All over the world, people tend not to save enough for their retirement. That is why the state pension, pioneered by Prussian Chancellor von Bismarck in the late 19th Century, was one of the great public policy innovations of all time.
Yet the state pension in most countries has tended to be well below the income people need to maintain the standard of living they enjoyed while working. That is in part because state pensions tend to be “pay as you go”, paid out each year by the government from its tax revenues and borrowings that year, and so face constant pressure to be limited in order for the government to be able to pay for its other priorities.
How much better if people were to save enough while working to be able to live comfortably in retirement. Many governments have introduced tax incentives to encourage retirement savings, But the most dramatic policy innovation regarding pensions was Chile’s compulsory pension scheme, introduced by the government of the dictator Augusto Pinochet in 1980.
Heavily influenced by Nobel Prize-winning economist Milton Friedman’s book “Capitalism and Freedom”, the new scheme required all full-time employees to contribute 10% of their salaries into pension funds that invested the money in the capital markets (thus providing a source of funds to grow the country’s private sector).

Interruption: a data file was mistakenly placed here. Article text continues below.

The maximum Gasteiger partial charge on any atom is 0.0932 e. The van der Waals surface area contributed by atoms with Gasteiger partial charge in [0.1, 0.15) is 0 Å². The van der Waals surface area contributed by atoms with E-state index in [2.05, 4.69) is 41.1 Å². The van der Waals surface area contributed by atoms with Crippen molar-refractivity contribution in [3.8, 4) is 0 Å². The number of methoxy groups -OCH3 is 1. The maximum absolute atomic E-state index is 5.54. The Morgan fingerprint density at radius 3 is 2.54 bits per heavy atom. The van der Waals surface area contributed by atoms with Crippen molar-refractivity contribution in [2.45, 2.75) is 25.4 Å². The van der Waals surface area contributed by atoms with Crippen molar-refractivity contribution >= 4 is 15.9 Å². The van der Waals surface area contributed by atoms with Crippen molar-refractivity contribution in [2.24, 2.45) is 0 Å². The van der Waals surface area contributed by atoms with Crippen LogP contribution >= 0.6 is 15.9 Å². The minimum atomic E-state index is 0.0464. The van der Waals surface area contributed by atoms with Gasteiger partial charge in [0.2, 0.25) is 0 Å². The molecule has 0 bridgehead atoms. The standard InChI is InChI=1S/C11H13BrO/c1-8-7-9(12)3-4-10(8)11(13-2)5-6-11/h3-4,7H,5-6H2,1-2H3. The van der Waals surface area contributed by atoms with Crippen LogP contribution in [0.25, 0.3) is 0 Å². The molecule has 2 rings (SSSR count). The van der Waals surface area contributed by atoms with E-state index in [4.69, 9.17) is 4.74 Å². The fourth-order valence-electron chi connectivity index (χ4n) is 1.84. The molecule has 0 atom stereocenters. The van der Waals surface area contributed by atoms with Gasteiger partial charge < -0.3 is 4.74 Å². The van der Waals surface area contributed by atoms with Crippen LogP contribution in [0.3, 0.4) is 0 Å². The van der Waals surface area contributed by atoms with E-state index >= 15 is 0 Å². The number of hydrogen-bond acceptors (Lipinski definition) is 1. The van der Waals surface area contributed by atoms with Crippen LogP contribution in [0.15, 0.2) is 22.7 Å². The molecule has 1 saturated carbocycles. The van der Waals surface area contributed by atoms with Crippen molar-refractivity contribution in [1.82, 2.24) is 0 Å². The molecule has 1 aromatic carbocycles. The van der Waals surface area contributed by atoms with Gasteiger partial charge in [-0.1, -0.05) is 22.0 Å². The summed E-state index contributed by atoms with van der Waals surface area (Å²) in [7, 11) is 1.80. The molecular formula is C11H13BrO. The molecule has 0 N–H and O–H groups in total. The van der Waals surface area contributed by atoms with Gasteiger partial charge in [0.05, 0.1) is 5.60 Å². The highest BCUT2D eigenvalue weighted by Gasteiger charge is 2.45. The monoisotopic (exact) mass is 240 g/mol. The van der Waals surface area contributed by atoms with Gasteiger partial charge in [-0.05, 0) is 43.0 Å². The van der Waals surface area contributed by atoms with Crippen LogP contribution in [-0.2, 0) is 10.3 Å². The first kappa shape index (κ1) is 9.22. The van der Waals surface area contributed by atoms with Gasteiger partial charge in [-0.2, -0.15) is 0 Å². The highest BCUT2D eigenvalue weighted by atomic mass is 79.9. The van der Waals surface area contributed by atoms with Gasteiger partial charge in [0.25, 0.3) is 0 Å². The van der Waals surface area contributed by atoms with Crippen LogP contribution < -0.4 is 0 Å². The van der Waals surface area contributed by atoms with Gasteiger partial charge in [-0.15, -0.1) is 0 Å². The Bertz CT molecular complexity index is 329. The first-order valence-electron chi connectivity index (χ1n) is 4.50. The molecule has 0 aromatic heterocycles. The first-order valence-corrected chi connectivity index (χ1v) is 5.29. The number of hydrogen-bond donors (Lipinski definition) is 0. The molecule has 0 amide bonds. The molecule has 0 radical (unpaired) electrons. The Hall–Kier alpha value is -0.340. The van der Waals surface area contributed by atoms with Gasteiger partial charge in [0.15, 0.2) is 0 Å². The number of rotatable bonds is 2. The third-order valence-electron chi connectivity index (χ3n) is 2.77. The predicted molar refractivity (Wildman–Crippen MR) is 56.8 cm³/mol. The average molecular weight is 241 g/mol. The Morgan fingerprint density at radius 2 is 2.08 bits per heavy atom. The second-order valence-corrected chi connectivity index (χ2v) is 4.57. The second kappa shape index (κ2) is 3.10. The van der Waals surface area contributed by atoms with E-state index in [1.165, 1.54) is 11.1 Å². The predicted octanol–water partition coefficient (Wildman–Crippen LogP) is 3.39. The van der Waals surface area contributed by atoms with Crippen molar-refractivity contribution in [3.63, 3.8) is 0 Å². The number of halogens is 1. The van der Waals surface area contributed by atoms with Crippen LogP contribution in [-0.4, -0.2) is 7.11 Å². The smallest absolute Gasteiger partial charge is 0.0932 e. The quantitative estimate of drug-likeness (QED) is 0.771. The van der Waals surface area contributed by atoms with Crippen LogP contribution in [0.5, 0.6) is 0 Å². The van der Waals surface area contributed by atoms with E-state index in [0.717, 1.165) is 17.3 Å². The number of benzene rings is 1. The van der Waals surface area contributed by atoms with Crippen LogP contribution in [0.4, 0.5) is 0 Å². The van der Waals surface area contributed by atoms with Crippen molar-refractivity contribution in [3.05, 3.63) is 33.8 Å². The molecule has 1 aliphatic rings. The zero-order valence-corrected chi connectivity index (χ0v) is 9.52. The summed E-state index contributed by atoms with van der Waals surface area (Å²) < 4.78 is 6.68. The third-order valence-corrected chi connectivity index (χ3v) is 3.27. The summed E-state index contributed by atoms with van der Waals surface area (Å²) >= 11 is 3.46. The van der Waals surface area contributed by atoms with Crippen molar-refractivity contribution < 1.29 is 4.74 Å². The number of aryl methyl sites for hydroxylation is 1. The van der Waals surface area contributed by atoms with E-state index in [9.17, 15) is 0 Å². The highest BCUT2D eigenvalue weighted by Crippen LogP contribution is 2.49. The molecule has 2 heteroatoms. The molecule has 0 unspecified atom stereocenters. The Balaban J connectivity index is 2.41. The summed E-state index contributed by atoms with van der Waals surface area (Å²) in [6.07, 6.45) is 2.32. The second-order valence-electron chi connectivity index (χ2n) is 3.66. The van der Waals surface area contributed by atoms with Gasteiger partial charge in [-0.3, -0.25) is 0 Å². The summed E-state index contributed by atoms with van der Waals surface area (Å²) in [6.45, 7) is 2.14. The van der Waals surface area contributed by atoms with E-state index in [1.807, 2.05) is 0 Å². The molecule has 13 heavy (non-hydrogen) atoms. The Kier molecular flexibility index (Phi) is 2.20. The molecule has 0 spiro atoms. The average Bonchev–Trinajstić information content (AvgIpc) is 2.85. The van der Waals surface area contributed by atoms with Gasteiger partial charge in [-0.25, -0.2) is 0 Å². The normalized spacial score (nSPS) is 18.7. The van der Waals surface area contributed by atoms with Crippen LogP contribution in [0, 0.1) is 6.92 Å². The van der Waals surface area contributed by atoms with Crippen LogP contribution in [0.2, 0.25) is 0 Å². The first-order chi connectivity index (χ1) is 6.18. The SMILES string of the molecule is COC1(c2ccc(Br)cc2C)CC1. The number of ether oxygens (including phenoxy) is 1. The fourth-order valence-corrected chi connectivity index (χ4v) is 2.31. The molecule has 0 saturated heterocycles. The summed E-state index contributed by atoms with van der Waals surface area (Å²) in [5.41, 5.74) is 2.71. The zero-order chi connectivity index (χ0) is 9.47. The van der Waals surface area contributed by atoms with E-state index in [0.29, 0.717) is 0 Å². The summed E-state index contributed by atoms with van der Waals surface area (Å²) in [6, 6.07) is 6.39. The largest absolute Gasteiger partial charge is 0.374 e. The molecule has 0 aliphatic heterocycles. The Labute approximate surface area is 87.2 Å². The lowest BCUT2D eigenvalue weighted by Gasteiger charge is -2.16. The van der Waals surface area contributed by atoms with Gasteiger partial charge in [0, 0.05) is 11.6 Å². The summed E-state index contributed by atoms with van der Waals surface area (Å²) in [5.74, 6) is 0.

Over the years, various limitations of the reform became clear, including that many workers were not covered adequately and administrative costs were too high, both of which were addressed to some degree in 2008 by the democratically elected center-left government of President Michelle Bachelet. Controversially, during the Covid-19 pandemic, people were allowed to withdraw some of their retirement savings to cover their current living expenses.
Yet the reform has inspired similar initiatives elsewhere, especially in developing countries. Policymakers around the world continue to watch the Chilean reforms as an important experiment on an issue that is both hugely important and extremely controversial.